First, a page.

Anomaly number six is the reason why in mythologies from diverse areas of the world possess the seniors deciding to withhold fire from humankind; their juniors or other lesser beings humanised animals beating them and stealing fire from them and giving it to us terrestrials. It is an unlikely enough narrative that, fine, may appear once like in Zeus and Prometheus, but not over and over again. So, either we have an outstanding anomalous set of improbable coincidences, or else the story is truly real and thus not mythology in any respect.

Now maybe the’gift of fire’ describes not so much to real fire as to rather the gift of earning fire, as in how to (i.e. – rubbing two sticks together or striking together two stones to create sparks). While that idea is more philosophically akin to the gods giving those other gifts of civilization to humanity, that is not exactly what the mythologies describe. What is described is fire in its pure form that is given out, post theft by lesser gods, not how to create fire.

Analysis: The upshot of all this is that the theft-of-fire mythology isn’t myth but really real. However, the limitations of the seniors and the defiance of the juniors imply that fire was not the real concern . Somehow fire was substituted for something different. That’s something that is not a natural element of their human environment and that is something that if given to people may be akin to this five-year-old holding a very real loaded pistol – or worse.

So if fire at the hands of us primitives is not really a big deal, and because the’gods’ could not stop us from discovering and using fire under any set of circumstances, what would the true concern be? It needs to be something along the character of fire – hot and bright and difficult to control; something which at the hands of people might prove a threat to the gods. Nuclear power and weapons appear to be only a tad too unlikely. We are in need of something between a wonderful campfire and Hiroshima/Nagasaki. What about normal explosives or thermal weapons because the actual’fire’ which has been stolen and given to humankind?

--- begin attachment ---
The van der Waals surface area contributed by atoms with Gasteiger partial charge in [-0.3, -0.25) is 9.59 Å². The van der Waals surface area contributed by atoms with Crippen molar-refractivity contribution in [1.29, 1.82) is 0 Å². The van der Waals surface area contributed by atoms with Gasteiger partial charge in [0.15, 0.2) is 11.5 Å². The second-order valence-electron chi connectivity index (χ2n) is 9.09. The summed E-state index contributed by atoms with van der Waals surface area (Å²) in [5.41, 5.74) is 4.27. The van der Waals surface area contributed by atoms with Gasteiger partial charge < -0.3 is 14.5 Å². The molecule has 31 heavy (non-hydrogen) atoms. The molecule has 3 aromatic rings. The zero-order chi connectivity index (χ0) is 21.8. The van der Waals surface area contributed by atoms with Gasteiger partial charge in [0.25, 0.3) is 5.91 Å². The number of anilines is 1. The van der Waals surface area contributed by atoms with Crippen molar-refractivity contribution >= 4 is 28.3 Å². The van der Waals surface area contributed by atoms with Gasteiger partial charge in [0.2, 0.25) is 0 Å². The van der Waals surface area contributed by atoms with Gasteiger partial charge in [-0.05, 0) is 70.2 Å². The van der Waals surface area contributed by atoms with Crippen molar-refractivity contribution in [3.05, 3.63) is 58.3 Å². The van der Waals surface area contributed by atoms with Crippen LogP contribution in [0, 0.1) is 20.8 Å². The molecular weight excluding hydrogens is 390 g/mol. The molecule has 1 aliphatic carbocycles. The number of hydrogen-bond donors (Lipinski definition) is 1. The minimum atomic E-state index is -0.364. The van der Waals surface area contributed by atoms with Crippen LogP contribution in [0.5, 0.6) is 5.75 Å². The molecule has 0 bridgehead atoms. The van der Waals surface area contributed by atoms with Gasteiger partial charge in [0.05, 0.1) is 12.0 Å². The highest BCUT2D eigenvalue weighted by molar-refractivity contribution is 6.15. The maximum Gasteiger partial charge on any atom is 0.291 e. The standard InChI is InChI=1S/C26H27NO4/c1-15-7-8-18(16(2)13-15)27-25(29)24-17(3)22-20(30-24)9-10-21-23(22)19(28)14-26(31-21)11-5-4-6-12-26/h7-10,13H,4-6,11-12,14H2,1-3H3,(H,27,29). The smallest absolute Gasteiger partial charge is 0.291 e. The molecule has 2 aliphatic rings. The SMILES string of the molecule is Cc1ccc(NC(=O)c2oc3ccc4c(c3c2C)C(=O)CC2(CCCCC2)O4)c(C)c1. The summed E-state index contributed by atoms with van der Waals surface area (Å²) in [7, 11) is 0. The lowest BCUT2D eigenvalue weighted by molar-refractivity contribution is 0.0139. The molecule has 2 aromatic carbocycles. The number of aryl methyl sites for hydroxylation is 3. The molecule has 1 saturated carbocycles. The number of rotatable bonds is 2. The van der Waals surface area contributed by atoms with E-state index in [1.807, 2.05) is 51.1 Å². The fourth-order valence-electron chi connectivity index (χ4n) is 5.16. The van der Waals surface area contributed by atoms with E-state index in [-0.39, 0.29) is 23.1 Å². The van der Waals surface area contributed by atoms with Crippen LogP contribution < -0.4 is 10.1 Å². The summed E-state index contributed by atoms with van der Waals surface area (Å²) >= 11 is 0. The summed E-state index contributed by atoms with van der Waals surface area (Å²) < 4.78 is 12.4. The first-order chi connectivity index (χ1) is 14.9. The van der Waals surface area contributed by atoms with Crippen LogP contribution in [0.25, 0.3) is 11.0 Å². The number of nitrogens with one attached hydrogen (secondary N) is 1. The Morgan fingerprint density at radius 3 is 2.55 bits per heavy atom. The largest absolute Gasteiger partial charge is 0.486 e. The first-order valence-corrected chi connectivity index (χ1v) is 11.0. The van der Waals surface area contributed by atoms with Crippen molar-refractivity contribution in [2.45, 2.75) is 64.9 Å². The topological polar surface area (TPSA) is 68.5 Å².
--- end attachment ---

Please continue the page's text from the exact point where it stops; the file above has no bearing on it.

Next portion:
Explosives per state were probably not what was meant by fire. That is a bit too late in historic terms for explosives to have been a present from Prometheus and all those others.

However, using heat for a weapon, thermal weapons, can be dated back to at least the ninth century BC. That is historically more like the age we would like. And how can you quickly and easily generate heat? The actual bit here is that it is not just pure fire which is used as in flaming arrows or burning a wooden fort, or burning plants and areas (scorched earth policy), but flame or warmth augmented by substances and then moved to where it is needed.

By way of example, a whole assortment of heated substances, from water to sand to several petroleum-based compounds (oil, pitch, bitumen etc.) may be thrown on enemy personnel or hurled onto different constructions, fortifications, even boats at sea to be able to destroy or serious harm them.

In regards to early naval warfare, locating and using a chemical substance that burns while drifting on the water, well this could be heaven-sent as it had been. Such compounds forms what today is usually called’Greek fire’ though Greek fire appropriate, however, was not invented until about 672 AD, again a bit too late for Prometheus.

Moreover, various sulphur-based substances and quicklime are useful as toxic/blinding agents. There are smoke bombs which may be utilized as well.